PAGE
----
• I met amazing people from down the street in Arizona to Pennsylvania to Australia, New Zealand, Sweden, Israel, and Canada. I saw old friends/colleagues who inspire me and teach me every time I see them.
  • And I taught yoga. Yes, I'm saving the best for last. I was on the schedule to teach 2, 45-minute classes. The first day, the class was so big, we had to find a bigger room. The second day, they asked for a third day. The third day, I nearly cried. 

Teaching those yoga classes was really my first time teaching people I did not know. I used the conference as the basis of my themes for the three days, and for the most part, found a way to combine the two. It was this blog in action. It was my future in action. And interestingly, I was so tired that it was not a conscious effort. I had to open up to Grace, open up to that which guides us, because I had no physical strength left. Physically, these conferences are exhausting. Emotionally, professionally, even spiritually, they are uplifting and amazing.

I have had a lot of experiences over these past few months/years where I recognize that I am going with the flow, working with, not against, the Universe. For four days in Denver, I completely stepped into that role. There was no way to try to force anything. It was just like being back in the percussion pit where you do not have time to think - if you think, you miss a note. Instead, you let go and let the music play you. This time, years later, I let the Universe play, and I had the most incredible four days of my life. 

I left that conference knowing, deep down, what I am going to do for the four months between when my current job ends and when I leave for New Zealand. I am going to teach yoga workshops to legal professionals, whether they be lawyers, psychologists in the legal field, mediators, social workers, or anyone else connected with the law. While I am scared to be rejected, have no idea how to advertise, and have no idea where to start, I know this is my work. Now it is in writing. Now I must open to Grace for the next step.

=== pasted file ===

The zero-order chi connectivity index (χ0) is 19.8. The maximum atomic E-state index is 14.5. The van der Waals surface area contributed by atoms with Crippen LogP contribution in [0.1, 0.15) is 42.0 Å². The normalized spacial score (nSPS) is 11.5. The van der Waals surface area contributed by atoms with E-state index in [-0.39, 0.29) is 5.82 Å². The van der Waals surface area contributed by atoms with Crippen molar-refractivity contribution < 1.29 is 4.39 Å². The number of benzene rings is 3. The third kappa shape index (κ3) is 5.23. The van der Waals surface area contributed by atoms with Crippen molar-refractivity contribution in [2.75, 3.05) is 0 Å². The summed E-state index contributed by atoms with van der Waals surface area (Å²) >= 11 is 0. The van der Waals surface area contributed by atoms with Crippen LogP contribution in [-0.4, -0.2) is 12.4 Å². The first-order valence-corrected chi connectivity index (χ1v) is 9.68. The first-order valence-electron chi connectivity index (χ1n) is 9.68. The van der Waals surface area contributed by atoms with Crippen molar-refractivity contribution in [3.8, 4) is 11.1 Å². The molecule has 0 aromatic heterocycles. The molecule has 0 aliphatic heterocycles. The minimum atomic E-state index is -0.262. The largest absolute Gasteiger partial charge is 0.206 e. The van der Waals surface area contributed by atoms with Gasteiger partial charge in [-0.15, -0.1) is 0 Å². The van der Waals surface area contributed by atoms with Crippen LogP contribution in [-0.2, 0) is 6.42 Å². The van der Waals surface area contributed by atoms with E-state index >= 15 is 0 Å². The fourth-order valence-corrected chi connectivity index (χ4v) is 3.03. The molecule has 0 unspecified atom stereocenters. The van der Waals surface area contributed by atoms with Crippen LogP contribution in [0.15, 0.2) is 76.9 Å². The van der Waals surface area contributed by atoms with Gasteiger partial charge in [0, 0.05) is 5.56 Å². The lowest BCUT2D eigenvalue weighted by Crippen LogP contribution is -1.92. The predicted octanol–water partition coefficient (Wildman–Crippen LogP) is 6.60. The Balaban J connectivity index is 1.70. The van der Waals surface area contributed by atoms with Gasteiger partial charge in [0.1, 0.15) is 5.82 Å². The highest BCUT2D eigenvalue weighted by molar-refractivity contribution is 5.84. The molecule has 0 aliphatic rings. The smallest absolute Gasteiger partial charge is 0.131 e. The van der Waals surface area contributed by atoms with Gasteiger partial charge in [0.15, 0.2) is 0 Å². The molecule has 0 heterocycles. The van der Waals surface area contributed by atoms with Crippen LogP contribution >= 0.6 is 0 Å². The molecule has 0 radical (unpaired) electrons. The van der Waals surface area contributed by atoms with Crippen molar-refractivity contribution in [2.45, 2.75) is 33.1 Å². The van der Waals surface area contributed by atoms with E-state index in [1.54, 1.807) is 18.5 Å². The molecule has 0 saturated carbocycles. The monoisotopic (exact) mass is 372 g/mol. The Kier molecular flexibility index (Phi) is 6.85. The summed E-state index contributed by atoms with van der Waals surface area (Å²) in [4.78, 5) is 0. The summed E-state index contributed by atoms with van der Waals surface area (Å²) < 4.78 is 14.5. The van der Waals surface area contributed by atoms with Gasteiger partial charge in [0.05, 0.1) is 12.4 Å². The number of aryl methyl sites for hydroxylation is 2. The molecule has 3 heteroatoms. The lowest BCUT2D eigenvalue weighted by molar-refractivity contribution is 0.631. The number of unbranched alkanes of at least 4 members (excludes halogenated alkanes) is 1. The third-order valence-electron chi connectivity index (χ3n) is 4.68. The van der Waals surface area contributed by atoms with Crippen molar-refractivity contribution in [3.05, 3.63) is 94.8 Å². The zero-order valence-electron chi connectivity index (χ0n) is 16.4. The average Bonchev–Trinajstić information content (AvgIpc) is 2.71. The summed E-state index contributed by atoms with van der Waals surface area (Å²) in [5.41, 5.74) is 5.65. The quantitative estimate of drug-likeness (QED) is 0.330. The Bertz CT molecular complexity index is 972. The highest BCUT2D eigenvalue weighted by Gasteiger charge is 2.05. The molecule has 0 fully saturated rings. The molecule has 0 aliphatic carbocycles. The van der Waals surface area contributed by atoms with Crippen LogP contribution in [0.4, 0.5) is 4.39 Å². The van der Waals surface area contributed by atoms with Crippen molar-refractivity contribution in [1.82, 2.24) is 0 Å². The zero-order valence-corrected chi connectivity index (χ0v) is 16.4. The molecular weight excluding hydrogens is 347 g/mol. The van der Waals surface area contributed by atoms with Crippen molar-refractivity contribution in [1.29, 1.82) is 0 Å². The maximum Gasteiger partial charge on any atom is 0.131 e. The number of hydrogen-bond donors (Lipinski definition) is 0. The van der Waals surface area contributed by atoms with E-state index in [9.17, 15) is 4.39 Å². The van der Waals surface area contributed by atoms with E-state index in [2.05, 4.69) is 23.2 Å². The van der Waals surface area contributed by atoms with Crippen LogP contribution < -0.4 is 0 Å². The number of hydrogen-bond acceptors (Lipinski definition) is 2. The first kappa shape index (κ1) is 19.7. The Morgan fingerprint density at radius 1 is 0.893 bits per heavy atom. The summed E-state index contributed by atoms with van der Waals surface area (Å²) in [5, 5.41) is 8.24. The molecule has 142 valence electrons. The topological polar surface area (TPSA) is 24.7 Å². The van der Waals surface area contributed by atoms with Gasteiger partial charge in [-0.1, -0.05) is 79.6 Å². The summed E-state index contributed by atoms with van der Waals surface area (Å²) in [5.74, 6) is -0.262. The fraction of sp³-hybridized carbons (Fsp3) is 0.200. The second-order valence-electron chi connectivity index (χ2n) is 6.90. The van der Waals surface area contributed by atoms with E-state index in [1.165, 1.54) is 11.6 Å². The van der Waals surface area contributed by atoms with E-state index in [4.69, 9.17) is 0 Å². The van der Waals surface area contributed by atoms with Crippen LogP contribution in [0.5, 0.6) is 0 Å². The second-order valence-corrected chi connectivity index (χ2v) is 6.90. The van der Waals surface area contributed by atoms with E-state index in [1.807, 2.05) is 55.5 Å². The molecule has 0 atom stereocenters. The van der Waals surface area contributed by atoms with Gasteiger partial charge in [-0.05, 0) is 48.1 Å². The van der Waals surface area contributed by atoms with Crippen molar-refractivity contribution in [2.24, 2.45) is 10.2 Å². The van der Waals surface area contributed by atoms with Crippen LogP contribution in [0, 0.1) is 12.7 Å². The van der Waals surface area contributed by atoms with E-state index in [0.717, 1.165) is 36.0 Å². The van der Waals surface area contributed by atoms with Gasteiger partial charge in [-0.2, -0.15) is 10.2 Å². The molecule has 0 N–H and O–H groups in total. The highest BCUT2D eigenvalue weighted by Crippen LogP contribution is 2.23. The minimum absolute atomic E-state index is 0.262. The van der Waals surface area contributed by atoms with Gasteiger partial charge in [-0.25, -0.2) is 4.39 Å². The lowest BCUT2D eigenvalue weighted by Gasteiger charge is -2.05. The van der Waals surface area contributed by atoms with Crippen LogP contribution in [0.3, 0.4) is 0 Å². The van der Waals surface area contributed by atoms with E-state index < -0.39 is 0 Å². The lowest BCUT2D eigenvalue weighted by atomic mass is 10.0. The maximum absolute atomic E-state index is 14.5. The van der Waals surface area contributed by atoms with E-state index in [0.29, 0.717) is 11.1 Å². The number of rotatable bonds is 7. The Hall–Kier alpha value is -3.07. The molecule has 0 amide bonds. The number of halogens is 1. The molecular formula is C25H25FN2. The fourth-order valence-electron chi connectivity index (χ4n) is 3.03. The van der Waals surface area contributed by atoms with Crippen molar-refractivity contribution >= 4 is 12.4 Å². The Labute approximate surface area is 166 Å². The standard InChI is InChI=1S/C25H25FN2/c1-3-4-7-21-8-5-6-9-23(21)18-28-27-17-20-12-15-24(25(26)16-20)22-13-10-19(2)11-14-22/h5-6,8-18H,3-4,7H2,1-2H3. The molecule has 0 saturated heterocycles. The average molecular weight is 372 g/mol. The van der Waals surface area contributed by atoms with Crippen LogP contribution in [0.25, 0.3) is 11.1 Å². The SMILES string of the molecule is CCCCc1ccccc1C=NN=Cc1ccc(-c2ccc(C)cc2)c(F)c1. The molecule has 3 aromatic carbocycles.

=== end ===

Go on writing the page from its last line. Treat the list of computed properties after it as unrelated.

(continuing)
Namaste and Blessings!

(c) Rebecca Stahl 2010


  1. this is an amazing and inspiring story! i'm so glad to hear that your yoga classes were well-received at the conference, and that you're able to bridge the duality of your two worlds. it's amazing how the universe supports us when we align with our skills and talents, and when we open to grace. best of luck with your time leading up to NZ!

  2. Thank you, Roseanne. I agree that the universe is a great supporter when we allow it to be.

  3. Good luck to you! I am sure you will be further supported from ABove. Once you open up for grace it will surely continue flowing to you.
    I am also a lawyer, though I left it for yoga, but I am so happy to see that in your life you find passion for both. My best wishes to you. A Budapest yogini from Hungary.

  4. Thanks. I was distraught as a lawyer/yogi until I reached out, and the response has been great. More and more lawyers are turning to yoga and meditation, and it's fun to be part of it. My family is from Budapest (my grandfather, actually). It's a beautiful city.